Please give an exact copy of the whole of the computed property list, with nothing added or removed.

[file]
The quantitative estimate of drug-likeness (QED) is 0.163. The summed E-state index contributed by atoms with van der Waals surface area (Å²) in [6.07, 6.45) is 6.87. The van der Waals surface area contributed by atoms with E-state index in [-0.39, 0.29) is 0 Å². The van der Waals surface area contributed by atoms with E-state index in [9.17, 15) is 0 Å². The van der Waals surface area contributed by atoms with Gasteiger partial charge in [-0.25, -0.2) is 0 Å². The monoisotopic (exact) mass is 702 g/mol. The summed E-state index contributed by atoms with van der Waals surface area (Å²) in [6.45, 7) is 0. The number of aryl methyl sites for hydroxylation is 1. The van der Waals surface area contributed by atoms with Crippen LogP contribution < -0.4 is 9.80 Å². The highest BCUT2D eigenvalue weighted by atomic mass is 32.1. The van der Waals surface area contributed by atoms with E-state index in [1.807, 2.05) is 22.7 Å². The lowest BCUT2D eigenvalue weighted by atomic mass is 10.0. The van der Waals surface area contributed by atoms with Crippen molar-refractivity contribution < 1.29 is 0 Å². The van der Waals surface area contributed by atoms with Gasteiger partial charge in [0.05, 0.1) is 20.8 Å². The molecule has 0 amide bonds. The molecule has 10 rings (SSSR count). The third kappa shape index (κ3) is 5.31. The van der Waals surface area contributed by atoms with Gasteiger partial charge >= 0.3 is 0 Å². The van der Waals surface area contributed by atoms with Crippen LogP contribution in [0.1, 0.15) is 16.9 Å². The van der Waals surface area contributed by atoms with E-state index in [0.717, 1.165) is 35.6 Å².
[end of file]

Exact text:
The quantitative estimate of drug-likeness (QED) is 0.163. The summed E-state index contributed by atoms with van der Waals surface area (Å²) in [6.07, 6.45) is 6.87. The van der Waals surface area contributed by atoms with E-state index in [-0.39, 0.29) is 0 Å². The van der Waals surface area contributed by atoms with E-state index in [9.17, 15) is 0 Å². The van der Waals surface area contributed by atoms with Gasteiger partial charge in [-0.25, -0.2) is 0 Å². The monoisotopic (exact) mass is 702 g/mol. The summed E-state index contributed by atoms with van der Waals surface area (Å²) in [6.45, 7) is 0. The number of aryl methyl sites for hydroxylation is 1. The van der Waals surface area contributed by atoms with Crippen LogP contribution < -0.4 is 9.80 Å². The highest BCUT2D eigenvalue weighted by atomic mass is 32.1. The van der Waals surface area contributed by atoms with E-state index in [1.807, 2.05) is 22.7 Å². The lowest BCUT2D eigenvalue weighted by atomic mass is 10.0. The van der Waals surface area contributed by atoms with Crippen molar-refractivity contribution < 1.29 is 0 Å². The van der Waals surface area contributed by atoms with Gasteiger partial charge in [0.05, 0.1) is 20.8 Å². The molecule has 0 amide bonds. The molecule has 10 rings (SSSR count). The third kappa shape index (κ3) is 5.31. The van der Waals surface area contributed by atoms with Gasteiger partial charge >= 0.3 is 0 Å². The van der Waals surface area contributed by atoms with Crippen LogP contribution in [0.1, 0.15) is 16.9 Å². The van der Waals surface area contributed by atoms with E-state index in [0.717, 1.165) is 35.6 Å².